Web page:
Spiritual relief – accepting I am not in control is not enough

The family affected by alcoholism and addiction have trauma beyond measure. It’s the bleak outcome we know could happen. Unnatural obsession with strategy to fix the lives of my sons was 24/7. And if I wasn’t future tripping, I was playing reruns of “should haves.” I became overly involved in their lives, and this drive and conviction in the end nearly killed me.

Now, if I notice behavior that I believe is harmful, concerning, in opposition to what I’d expected, my reaction is much different. I may be deeply saddened and concerned. I may be frightened of perceived outcomes. But I accept I have no control over what they do. That’s not enough to help me through the fear or grief, though! I need a Power greater than myself that can keep me sane and give me confidence to do the next indicated thing.

By turning it over to the care of my Higher Power, my fears, worries or inability to stop fretting are released. I get relief and I’m able to give myself love and tolerance to accept that this is stressful and I need to take it easy.

I ask for His will for me and His help for me to do the next right thing.  I ask for His help for me to be the mother that He would have me be.  I ask for His spiritual relief.  I say the Serenity Prayer as I dial up my Sponsor! I am reminded that it is His will not mine. I’m no longer by myself and alone in life’s daily challenges that once seemed insurmountable.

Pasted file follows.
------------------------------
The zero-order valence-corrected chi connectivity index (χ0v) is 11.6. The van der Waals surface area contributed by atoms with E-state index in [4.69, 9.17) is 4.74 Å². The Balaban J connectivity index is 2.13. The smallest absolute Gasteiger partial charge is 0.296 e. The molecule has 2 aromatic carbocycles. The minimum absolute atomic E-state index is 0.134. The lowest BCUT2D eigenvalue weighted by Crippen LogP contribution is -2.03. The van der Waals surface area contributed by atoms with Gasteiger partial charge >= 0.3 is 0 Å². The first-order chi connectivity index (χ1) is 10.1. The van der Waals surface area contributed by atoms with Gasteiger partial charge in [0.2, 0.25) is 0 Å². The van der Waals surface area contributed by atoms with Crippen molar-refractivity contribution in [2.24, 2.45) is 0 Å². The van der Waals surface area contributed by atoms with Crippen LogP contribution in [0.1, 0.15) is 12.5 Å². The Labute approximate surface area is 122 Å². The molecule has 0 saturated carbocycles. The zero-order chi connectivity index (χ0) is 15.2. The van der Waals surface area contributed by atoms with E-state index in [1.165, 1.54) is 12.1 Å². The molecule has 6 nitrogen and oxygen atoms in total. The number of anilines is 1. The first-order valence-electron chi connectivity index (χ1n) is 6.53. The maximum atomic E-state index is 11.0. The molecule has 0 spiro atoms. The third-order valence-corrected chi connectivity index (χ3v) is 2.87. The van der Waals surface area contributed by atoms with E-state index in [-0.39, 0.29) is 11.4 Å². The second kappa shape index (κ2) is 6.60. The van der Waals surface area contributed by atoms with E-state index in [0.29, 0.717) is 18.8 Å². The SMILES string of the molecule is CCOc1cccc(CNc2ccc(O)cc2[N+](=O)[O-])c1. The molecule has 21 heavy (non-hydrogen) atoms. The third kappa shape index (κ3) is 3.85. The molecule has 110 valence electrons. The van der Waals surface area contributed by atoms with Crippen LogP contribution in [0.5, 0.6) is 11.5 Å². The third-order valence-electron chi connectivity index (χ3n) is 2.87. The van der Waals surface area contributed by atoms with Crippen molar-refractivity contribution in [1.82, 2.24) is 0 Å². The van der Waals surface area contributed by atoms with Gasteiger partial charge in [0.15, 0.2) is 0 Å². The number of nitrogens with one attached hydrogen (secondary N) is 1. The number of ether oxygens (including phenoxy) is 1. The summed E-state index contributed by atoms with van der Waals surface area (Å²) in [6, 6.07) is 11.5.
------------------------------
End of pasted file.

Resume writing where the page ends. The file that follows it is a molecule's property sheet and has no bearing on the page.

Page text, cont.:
Once a Co-Dependent Always a Codependent?

I have to ponder this question – will I always be a co-dependent? What prompted this you might ask.  My kids are now grown and on their own. Even my daughter who struggled with addiction is living responsibly which is very gratifying. I have worked hard along this journey to examine my co-dependent behaviors. It has been an intense learning process since in the beginning when she went to her first rehab I didn’t even know what it meant to be co-dependent. Lo and behold I later found out I was the poster child for co-dependent behaviors.  And that my enabling ways were not only hurting my daughter’s ability to move out of her addiction, it was stunting my ability to live an unburdened life. What is Co-dependency and what does it look like? Co-dependency is defined by wikipedia as ‘..unhealthy love and a tendency to behave in overly passive or excessively caretaking ways that negatively impact one’s relationships and quality of life.’ What it looked like for me was that I was so busy compensating for anyone having a bad feeling or experience that I was not minding my own life and well-being. It has been an incredible time of personal self discovery where I have been learning and growing through the understanding of codependency and what part it plays in my life. Awareness was the first leg of the journey and I am making progress along the way.